Riding the Moment

I see a woman riding a horse through the village. She has incredible concentration as the horse gallops down the narrow street. I can’t help thinking how impressive it is to have such direction, such focus to get to a destination rather than being prepared to get there someday, eventually, at some point in the future. I turn my horse and follow and call out to her.

Sister, where are you going?

She laughs and looks over her shoulder and calls back to me as she pulls into the distance and I cannot keep up.

I have no idea but it must be a wonderful place. You’d have to ask the horse.

Some days we are in awe of the people around us who are so driven. Other days we are propelled by life and can only just barely hang on to the reigns. And some days we are the horse, who remembers and is focused so thoroughly on the destination that we run and take our riders along with us. But we forget in our attention to being one of these things that we are always embodying them all, all at the same time.

I have overwhelming focus. I am obsessed. I can’t stop paying attention to this one thing, something I think so so unbelievably important. My friends are tired of hearing about my new project. Or I just need one new thing before I am happy. One final experience before my summer vacation is complete. One last piece of the puzzle before I feel like I can be happy.

I am experiencing life in panic. I am holding on as my days are not my own choice but I go to work, go to school, fulfill my responsibilities and fall into bed late at night without a single moment left of energy to keep my eyes open even to read a few pages before I fall asleep. I am running the maze that I’ve made for myself or, perhaps even more frighteningly, that I’ve let society dictate for me without questioning it. I follow the goals and the dreams toward a partner, children, a bigger house, a new car, fancy purses and shoes and hats. I forget to question it and I don’t even ask where the path is leading. I’m just holding on.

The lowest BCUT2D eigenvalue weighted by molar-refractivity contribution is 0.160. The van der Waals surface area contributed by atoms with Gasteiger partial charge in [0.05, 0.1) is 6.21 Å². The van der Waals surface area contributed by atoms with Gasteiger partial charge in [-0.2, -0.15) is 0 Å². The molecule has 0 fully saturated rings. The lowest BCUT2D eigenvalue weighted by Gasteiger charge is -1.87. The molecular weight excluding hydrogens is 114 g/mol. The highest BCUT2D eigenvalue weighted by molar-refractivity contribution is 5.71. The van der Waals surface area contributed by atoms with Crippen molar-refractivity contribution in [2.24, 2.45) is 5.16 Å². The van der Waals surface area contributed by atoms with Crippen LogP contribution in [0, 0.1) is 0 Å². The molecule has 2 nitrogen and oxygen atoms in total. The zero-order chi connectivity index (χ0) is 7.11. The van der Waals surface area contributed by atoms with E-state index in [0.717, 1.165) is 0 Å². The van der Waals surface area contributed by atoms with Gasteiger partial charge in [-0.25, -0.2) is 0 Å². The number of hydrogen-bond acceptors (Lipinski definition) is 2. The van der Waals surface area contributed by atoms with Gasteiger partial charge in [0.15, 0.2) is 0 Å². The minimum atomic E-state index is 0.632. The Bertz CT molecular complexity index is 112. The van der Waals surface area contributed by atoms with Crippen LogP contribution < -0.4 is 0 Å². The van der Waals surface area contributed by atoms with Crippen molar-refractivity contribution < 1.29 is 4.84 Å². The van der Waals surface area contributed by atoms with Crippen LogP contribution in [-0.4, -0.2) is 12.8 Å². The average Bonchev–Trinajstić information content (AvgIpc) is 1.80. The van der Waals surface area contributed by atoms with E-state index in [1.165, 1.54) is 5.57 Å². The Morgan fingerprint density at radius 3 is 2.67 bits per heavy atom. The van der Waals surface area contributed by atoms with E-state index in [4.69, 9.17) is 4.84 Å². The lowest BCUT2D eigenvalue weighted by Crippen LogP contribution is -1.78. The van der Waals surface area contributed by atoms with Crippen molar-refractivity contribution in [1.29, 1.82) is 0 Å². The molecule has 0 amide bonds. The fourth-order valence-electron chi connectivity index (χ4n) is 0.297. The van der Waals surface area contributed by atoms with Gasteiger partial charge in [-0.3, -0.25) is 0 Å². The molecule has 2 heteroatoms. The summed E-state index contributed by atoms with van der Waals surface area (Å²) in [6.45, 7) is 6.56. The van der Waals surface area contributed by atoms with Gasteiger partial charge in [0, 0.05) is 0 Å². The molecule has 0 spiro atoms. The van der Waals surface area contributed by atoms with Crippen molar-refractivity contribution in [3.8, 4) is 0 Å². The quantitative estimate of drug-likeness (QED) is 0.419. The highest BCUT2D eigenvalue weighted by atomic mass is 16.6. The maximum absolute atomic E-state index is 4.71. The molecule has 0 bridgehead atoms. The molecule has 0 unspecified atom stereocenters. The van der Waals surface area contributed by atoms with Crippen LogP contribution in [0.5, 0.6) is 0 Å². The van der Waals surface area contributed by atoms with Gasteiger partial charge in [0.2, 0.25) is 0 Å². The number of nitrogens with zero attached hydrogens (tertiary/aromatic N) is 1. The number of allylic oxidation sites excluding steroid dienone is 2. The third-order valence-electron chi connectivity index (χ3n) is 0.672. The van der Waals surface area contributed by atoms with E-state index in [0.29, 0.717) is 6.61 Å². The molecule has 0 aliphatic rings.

And I am the curious bystander in my own life, wondering what the rush is and what wonderful place my horse-self is taking my rider-self to with such concentration and I hold onto the reigns for dear life with a sense of abandon mixed with dread and submission mixed with fatalism. And I do the one thing I had forgotten to do all along. I ask where I’m going. Where the other me is headed. And I ask why.

But there’s a me missing. Where is the me who stops and breathes before taking off in the same old direction looking for the goal to ask, isn’t it the path and not the destination that is important? If I’m going to live this life and the end result is already known for my body, that it’s going to stop being mine and return to the earth, it can’t be the destination that matters, can it? So why am I so focused on getting there to the point that I miss the scenery as I gallop into the distance, leaving myself grabbing on or falling behind? Where is the me who calmly asks why I’m on the horse in the first place instead of sitting under that beautiful sun and looking at the flower just out of reach of my hand? What am I doing being dragged along without even asking where I’m headed or why? I’m following blindly and it is ridiculous but I never thought to get off. And where is the me who tells my curious self the answers are obvious, don’t be in awe of the one who runs blindly though life, who abandons the moment and focuses only on the future, especially a future that I’m not even trying to create, just to follow wherever someone else is leading?

I may be all of these things all the time but unless I ask the questions, I will be lost to the moment. I will be living the dreams of the past as the horse gallops into memory and obsession. I will be blind to the experience of my body and life in the present as I hold on and get dragged through my days by the environment and the culture around me. And I will be shocked and consumed by the drive and focus and abandon of those around me and forget that I am living right now, making choices and I don’t have to follow the runaway horse and rider, I am on a path of my own and walking it is my life.